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Wednesday night's Hour of Spin began with a recitation of Bush's poll numbers and the fuss over the Miers nomination. Yes, those were judged the most important developments on the planet. Keith mentioned that six of ten GOP members of the Judiciary Committee had expressed "dissatisfaction" with the nomination, and posed a question:
Is that tempest limited to the extremeright?
That is not a typo. For Olby "extreme right" is one word, and to Keith it defines anyone to the right of Howard Dean. By the way, this question was posed to John Harwood. Yes, him again. And he was followed by Jim Vandehei, bloviating about the leak case. Again. Well at least KO didn't re-resuscitate Lawrence O'Donnell. ("Liar!" "Creepy Liar!")
When Vandehei mentioned the possibility of an indictment under the Espionage Act, Keith was suddenly shocked! Shocked!
My jaw just dropped when you said that. Espionage Act! That's the first time I've heard that.Puh-lease! Who does Olby think he's kidding? That theory has been all over the internet and in the news for months. His mock astonishment at something that has been flogged by all his favorite moonbats is about as convincing as one of his puppet theater fiascos.
After quake coverage and miscellaneous fluff, Olby got to the meat of it: his "special report" on the "nexus of politics and terror".
The theory is that terror alerts are tied to bad news for the administration, and Olby cites things like Powell's address to the UN or the murder of contractors in Iraq as the kind of bad news that triggers the alerts. (Only Powell's UN appearance was considered quite the success at the time.) And of course he brings up the latest terror alert on the subways as a distraction from Rove's testimony, even though it was New York, not the feds, who made it public.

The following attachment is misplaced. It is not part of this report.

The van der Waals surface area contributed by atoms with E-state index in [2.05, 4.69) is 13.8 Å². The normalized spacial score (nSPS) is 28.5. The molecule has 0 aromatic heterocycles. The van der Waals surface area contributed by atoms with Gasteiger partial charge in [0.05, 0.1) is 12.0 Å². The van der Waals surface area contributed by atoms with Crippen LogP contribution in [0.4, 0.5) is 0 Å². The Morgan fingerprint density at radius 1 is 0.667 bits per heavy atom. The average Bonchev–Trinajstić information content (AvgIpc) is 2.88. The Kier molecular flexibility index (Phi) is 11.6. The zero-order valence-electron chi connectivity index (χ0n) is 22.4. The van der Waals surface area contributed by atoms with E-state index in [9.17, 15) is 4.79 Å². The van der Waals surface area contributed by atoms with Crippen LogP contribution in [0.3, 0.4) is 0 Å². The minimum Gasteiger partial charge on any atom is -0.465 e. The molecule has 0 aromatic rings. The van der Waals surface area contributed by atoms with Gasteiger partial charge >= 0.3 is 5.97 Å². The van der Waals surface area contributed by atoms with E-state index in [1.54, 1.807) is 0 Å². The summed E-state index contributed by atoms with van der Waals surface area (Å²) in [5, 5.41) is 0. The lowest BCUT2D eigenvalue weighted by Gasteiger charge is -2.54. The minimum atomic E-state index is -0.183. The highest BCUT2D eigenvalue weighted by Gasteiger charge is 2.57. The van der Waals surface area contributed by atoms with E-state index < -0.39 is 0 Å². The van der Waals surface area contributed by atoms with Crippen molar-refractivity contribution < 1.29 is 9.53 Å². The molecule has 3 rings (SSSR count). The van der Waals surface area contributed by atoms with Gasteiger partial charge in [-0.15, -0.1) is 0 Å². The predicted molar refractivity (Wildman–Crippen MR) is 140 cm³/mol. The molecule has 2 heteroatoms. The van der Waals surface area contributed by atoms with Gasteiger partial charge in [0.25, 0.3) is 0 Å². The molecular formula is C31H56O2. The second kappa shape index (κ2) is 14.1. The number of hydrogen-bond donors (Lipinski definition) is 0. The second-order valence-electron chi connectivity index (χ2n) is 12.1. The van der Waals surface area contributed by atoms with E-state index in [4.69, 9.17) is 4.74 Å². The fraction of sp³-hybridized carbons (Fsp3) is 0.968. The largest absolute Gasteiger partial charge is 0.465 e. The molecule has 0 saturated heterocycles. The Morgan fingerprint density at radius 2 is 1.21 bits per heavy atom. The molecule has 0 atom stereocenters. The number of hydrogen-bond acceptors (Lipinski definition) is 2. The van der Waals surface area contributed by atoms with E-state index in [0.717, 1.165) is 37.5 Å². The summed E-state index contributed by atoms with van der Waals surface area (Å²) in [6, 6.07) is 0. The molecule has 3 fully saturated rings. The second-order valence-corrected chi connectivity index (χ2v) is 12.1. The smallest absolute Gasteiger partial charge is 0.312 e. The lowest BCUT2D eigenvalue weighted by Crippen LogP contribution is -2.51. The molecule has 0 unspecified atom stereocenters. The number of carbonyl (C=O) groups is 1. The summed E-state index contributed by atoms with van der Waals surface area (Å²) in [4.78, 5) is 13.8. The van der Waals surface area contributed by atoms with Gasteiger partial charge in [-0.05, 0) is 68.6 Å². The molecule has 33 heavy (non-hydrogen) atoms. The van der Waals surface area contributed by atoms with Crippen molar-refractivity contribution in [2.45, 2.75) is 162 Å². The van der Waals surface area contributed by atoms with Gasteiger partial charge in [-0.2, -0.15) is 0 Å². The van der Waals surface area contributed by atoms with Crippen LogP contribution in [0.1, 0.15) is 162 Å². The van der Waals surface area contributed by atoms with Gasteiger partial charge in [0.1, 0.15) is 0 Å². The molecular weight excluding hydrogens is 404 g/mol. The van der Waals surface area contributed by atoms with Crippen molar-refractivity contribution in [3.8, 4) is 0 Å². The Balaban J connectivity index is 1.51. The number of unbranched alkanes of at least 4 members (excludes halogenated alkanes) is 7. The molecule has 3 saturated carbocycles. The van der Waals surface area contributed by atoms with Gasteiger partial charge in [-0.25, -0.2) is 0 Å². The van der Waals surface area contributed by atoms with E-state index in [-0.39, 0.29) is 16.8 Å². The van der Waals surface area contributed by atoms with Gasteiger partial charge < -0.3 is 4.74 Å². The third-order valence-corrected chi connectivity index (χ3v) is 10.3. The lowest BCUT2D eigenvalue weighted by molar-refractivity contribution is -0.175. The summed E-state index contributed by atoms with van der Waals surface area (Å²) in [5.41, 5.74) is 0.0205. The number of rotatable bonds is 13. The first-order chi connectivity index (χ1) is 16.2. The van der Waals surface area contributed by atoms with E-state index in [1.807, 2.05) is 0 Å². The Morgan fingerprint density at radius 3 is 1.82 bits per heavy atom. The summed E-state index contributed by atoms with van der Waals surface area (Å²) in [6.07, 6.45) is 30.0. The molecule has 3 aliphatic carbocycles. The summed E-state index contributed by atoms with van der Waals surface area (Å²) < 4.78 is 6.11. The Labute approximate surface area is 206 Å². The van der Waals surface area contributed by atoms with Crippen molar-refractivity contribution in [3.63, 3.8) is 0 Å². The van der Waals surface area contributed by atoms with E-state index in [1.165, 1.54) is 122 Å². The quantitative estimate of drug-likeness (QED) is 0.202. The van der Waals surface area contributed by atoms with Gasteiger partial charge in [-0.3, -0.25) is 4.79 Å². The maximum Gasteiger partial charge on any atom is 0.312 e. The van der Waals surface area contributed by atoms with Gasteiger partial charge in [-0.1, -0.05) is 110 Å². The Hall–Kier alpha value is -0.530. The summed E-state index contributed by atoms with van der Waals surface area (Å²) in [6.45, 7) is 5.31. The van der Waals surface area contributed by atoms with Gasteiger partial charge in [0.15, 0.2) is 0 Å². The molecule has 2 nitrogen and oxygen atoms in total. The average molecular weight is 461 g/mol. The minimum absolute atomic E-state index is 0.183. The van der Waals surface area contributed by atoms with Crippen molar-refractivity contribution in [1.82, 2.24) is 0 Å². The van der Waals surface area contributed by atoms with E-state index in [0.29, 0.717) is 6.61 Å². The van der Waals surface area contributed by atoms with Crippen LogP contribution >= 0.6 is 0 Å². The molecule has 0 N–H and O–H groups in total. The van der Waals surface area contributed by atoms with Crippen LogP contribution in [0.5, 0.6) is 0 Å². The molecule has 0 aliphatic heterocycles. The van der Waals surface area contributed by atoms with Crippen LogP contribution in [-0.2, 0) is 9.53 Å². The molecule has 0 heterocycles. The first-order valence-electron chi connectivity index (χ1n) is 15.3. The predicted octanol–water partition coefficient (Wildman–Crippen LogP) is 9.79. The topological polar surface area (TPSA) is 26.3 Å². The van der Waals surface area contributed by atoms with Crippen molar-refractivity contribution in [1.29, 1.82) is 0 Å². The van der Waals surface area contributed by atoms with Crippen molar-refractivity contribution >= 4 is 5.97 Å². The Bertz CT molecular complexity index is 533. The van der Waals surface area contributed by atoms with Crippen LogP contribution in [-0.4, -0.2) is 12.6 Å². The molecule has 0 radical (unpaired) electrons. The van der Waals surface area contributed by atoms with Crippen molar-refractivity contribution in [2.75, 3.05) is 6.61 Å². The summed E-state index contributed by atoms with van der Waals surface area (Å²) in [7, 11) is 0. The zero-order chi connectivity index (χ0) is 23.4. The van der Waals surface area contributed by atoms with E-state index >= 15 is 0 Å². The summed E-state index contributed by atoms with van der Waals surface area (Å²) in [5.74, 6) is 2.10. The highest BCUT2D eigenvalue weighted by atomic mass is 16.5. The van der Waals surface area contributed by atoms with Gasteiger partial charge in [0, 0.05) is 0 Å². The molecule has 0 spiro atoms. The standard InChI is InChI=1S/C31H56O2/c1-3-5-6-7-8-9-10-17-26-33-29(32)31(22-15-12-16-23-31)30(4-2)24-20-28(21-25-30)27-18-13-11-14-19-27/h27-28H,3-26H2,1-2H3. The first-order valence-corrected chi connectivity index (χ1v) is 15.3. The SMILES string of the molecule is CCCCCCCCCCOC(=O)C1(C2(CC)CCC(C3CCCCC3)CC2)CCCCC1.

The whole, of course, is a demonstration of post hoc, ergo propter hoc--the logical fallacy that because B followed A, that must mean that B was caused by A. Olby himself references this as a caveat, but quickly brushes aside the point as if it were just a technicality. In fact, Olby himself admitted that a similar nexus could probably demonstrated between terror alerts and Wal-Mart openings. So then what was the point, except to propagandize with insinuendo?
We noticed that tonight, this segment wasn't called a "special report" as had been advertised. Keith referred to it as "commentary". And he announced that we wouldn't get all 13 examples (you can read them all at his blog) in order to make time for a response from Asa Hutchinson. What's this? A special report is demoted to commentary? And it's abridged? And a previously unmentioned appearance by Asa Hutchinson is shoehorned in? And Hutchinson is a (gasp!) Republican!
We have reason to believe that none of these unexpected events were part of Olby's original plan. He wanted this to be a "report", not a "commentary". And as always, he never intended to permit someone with an opposing point of view to appear--especially a conservative Republican. But the honchos at MSNBC, those producers who make him do stories he doesn't want to do, were not about to let Keith sink the hapless news channel's reputation any further into the mud of baseless rumor mongering. So Olby had to swallow his pride and let someone on the air who actually disagreed with him, even if it meant cutting his diatribe short.
Asa Hutchinson, of course, demolished Olby's pet theory in short order:
I don't think it measures up to close analysis. If you accept that theory, you're arguing that because Karl Rove had a bad press day, the mayor of New York goes on tv and expresses a terrorist threat concern. And that to me does not measure up to logical analysis.
Really, Mr Hutchinson. This is Countdown. What did you expect?